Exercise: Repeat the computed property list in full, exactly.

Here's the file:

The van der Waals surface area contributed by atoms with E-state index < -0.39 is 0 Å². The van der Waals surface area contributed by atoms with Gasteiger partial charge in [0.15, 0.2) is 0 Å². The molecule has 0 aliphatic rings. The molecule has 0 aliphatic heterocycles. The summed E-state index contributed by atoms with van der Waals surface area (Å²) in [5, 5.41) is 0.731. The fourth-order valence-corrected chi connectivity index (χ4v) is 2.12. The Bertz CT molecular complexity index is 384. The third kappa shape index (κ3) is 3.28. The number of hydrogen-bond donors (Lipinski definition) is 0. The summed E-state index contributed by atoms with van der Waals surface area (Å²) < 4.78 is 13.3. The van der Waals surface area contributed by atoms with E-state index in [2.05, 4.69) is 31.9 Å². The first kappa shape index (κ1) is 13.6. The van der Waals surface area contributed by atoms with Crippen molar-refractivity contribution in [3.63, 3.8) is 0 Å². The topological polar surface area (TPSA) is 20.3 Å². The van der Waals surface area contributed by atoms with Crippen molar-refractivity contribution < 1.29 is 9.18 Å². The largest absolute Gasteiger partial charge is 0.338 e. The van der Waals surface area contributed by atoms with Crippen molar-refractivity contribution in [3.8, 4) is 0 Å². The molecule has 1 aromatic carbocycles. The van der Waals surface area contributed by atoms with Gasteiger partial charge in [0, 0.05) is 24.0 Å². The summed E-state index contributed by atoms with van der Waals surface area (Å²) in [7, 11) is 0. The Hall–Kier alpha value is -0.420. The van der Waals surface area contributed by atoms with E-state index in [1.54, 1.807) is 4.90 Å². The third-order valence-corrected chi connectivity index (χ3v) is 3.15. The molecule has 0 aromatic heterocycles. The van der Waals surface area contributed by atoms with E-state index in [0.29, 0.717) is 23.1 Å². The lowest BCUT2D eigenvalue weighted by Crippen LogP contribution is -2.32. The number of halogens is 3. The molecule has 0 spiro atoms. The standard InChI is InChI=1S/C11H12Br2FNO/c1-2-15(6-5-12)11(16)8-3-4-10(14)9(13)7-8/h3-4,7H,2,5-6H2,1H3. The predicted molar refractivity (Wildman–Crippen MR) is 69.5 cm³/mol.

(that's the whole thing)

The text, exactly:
The van der Waals surface area contributed by atoms with E-state index < -0.39 is 0 Å². The van der Waals surface area contributed by atoms with Gasteiger partial charge in [0.15, 0.2) is 0 Å². The molecule has 0 aliphatic rings. The molecule has 0 aliphatic heterocycles. The summed E-state index contributed by atoms with van der Waals surface area (Å²) in [5, 5.41) is 0.731. The fourth-order valence-corrected chi connectivity index (χ4v) is 2.12. The Bertz CT molecular complexity index is 384. The third kappa shape index (κ3) is 3.28. The number of hydrogen-bond donors (Lipinski definition) is 0. The summed E-state index contributed by atoms with van der Waals surface area (Å²) < 4.78 is 13.3. The van der Waals surface area contributed by atoms with E-state index in [2.05, 4.69) is 31.9 Å². The first kappa shape index (κ1) is 13.6. The van der Waals surface area contributed by atoms with Crippen molar-refractivity contribution in [3.63, 3.8) is 0 Å². The topological polar surface area (TPSA) is 20.3 Å². The van der Waals surface area contributed by atoms with Crippen molar-refractivity contribution < 1.29 is 9.18 Å². The largest absolute Gasteiger partial charge is 0.338 e. The van der Waals surface area contributed by atoms with Crippen molar-refractivity contribution in [3.8, 4) is 0 Å². The molecule has 1 aromatic carbocycles. The van der Waals surface area contributed by atoms with Gasteiger partial charge in [0, 0.05) is 24.0 Å². The summed E-state index contributed by atoms with van der Waals surface area (Å²) in [7, 11) is 0. The Hall–Kier alpha value is -0.420. The van der Waals surface area contributed by atoms with E-state index in [1.54, 1.807) is 4.90 Å². The third-order valence-corrected chi connectivity index (χ3v) is 3.15. The molecule has 0 aromatic heterocycles. The van der Waals surface area contributed by atoms with E-state index in [0.29, 0.717) is 23.1 Å². The lowest BCUT2D eigenvalue weighted by Crippen LogP contribution is -2.32. The number of halogens is 3. The molecule has 0 spiro atoms. The standard InChI is InChI=1S/C11H12Br2FNO/c1-2-15(6-5-12)11(16)8-3-4-10(14)9(13)7-8/h3-4,7H,2,5-6H2,1H3. The predicted molar refractivity (Wildman–Crippen MR) is 69.5 cm³/mol.